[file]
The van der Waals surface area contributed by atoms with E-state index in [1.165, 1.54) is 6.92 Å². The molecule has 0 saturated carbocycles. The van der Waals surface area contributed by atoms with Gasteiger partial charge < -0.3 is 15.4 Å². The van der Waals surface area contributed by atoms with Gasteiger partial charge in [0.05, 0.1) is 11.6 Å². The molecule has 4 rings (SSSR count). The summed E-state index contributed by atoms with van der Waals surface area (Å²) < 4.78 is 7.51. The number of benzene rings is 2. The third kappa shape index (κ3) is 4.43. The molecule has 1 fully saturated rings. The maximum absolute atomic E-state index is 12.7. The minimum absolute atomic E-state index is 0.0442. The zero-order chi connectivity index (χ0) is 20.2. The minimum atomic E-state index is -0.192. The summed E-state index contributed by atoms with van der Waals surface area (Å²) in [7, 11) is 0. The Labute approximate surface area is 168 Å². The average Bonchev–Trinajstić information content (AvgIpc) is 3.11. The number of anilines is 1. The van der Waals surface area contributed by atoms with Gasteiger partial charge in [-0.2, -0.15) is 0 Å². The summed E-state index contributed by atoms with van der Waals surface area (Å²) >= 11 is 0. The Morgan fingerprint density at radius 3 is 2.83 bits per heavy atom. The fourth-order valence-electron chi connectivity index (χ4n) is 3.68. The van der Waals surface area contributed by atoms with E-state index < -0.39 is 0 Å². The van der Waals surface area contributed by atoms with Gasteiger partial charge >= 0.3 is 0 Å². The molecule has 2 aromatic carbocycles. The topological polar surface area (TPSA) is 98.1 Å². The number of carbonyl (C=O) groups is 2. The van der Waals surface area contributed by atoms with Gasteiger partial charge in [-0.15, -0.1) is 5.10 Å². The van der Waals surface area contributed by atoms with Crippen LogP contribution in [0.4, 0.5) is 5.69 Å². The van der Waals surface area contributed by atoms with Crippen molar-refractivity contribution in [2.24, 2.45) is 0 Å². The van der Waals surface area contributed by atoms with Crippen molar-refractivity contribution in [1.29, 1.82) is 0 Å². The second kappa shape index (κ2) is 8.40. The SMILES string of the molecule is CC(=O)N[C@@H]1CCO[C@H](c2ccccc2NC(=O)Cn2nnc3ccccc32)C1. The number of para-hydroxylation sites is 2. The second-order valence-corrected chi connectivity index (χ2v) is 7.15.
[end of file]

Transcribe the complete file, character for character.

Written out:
The van der Waals surface area contributed by atoms with E-state index in [1.165, 1.54) is 6.92 Å². The molecule has 0 saturated carbocycles. The van der Waals surface area contributed by atoms with Gasteiger partial charge < -0.3 is 15.4 Å². The van der Waals surface area contributed by atoms with Gasteiger partial charge in [0.05, 0.1) is 11.6 Å². The molecule has 4 rings (SSSR count). The summed E-state index contributed by atoms with van der Waals surface area (Å²) < 4.78 is 7.51. The number of benzene rings is 2. The third kappa shape index (κ3) is 4.43. The molecule has 1 fully saturated rings. The maximum absolute atomic E-state index is 12.7. The minimum absolute atomic E-state index is 0.0442. The zero-order chi connectivity index (χ0) is 20.2. The minimum atomic E-state index is -0.192. The summed E-state index contributed by atoms with van der Waals surface area (Å²) in [7, 11) is 0. The Labute approximate surface area is 168 Å². The average Bonchev–Trinajstić information content (AvgIpc) is 3.11. The number of anilines is 1. The van der Waals surface area contributed by atoms with Gasteiger partial charge in [-0.2, -0.15) is 0 Å². The summed E-state index contributed by atoms with van der Waals surface area (Å²) >= 11 is 0. The Morgan fingerprint density at radius 3 is 2.83 bits per heavy atom. The fourth-order valence-electron chi connectivity index (χ4n) is 3.68. The van der Waals surface area contributed by atoms with E-state index < -0.39 is 0 Å². The van der Waals surface area contributed by atoms with Gasteiger partial charge >= 0.3 is 0 Å². The molecule has 2 aromatic carbocycles. The topological polar surface area (TPSA) is 98.1 Å². The number of carbonyl (C=O) groups is 2. The van der Waals surface area contributed by atoms with Gasteiger partial charge in [-0.15, -0.1) is 5.10 Å². The van der Waals surface area contributed by atoms with Crippen LogP contribution in [0.4, 0.5) is 5.69 Å². The van der Waals surface area contributed by atoms with Crippen molar-refractivity contribution in [2.24, 2.45) is 0 Å². The van der Waals surface area contributed by atoms with Crippen molar-refractivity contribution in [1.29, 1.82) is 0 Å². The second kappa shape index (κ2) is 8.40. The SMILES string of the molecule is CC(=O)N[C@@H]1CCO[C@H](c2ccccc2NC(=O)Cn2nnc3ccccc32)C1. The number of para-hydroxylation sites is 2. The second-order valence-corrected chi connectivity index (χ2v) is 7.15.